Portishead, Roads: the hidden meaning of an introspective song

Posted by

This story is part of the book:

Mama Mia Let Me Go!
A journey through the most intriguing lyrics and stories in rock music

Buy it on Amazon

There is a moment in life when we see clearly all the arteries that the body of life is made of: millions of roads, millions of wasted opportunities, compromises and choices, victories and bets.

This is life, branching off in countless directions, driven forward by a river of energy that never stops. Once you choose your road, you have to deal with its twists and turns.

Then, there is a second moment in life when you realise that you are alone in this choice. You reach a crossroads with your life’s baggage accompanying you; your failures and gratifications, your unexplained or rational circumstances, your expectations and certainties.

Frozen to myself
I got nobody on my side
And surely that ain’t right

What happened before that moment doesn’t matter anymore. No one can see. You are alone, rival and ally of yourself, victim and executioner of wrong choices, benefactor and beneficiary of your success.

Oh, can’t anybody see
We’ve got a war to fight
Never found our way
Regardless of what they say

Roads is Portishead’s best trip hop number from their first album Dummy. The prayer of Beth Gibbons, who delicately balances her vocals atop a storm of bass and reverberation that resembles a flashbacks, with sound distortions that float like bubbles in a calm sea.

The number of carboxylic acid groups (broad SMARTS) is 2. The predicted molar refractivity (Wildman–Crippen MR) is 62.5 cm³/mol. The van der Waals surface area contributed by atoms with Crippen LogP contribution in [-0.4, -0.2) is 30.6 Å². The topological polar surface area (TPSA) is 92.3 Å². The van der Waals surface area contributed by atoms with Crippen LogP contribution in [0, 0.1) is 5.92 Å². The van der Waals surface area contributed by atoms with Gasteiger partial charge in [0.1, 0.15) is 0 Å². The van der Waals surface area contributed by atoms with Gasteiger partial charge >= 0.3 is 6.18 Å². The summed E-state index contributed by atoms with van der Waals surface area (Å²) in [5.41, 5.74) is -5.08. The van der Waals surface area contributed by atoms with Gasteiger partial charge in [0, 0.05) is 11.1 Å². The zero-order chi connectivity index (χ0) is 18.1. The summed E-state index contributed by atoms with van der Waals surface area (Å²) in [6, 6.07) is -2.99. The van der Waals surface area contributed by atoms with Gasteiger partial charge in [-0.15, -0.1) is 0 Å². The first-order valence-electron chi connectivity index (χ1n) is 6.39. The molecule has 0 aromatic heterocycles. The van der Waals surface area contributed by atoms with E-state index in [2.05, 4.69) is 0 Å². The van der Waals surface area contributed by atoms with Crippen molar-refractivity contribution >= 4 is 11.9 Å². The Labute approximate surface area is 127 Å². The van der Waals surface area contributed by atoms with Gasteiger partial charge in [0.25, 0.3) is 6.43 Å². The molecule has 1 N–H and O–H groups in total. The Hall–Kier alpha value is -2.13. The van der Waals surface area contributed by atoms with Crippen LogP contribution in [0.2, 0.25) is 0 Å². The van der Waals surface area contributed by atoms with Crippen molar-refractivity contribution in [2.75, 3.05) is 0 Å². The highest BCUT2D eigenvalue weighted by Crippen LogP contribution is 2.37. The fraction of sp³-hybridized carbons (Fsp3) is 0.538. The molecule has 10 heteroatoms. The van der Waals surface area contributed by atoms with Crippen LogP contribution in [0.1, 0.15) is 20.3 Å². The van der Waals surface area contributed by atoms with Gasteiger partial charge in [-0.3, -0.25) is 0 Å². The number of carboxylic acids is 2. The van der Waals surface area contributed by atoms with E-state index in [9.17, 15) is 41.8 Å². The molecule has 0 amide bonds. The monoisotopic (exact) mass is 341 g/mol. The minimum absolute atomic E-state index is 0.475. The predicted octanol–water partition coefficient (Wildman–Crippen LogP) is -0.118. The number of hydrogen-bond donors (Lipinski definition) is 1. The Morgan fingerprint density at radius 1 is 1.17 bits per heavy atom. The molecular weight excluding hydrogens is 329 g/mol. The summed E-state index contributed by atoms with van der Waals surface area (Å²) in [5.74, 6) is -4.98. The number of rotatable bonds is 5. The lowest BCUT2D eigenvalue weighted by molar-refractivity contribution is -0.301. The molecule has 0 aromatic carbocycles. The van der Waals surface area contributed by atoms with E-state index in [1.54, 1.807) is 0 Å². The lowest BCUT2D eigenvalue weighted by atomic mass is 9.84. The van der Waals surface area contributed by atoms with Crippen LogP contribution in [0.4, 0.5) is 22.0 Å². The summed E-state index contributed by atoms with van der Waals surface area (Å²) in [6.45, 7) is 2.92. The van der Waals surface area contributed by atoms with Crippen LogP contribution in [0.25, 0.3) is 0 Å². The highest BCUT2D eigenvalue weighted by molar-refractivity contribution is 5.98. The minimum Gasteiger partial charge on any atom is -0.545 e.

Storm, in the morning light
I feel
No more can I say
Frozen to myself

Frozen, petrified, the singer tells us of the awareness of her inevitable and necessary solitude, and that loneliness that soon or later arrives in the life of everyone. It’s a sign of growth, not just a condition. It’s the moment when you choose your road, and let it become your own.

The song is Gibbons’ battle cry. The moment when she recognises that she is alone and she’s ready to go on and become invincible, for herself and for others.

This is the moment in life when she discovers her road.

How can it feel, this wrong
From this moment
How can it feel, this wrong

This story is part of the book:

Mama Mia Let Me Go!
A journey through the most intriguing lyrics and stories in rock music

Buy it on Amazon

Rating: 5.0/5. From 8 votes.
Please wait...

Comment

This site uses Akismet to reduce spam. Learn how your comment data is processed.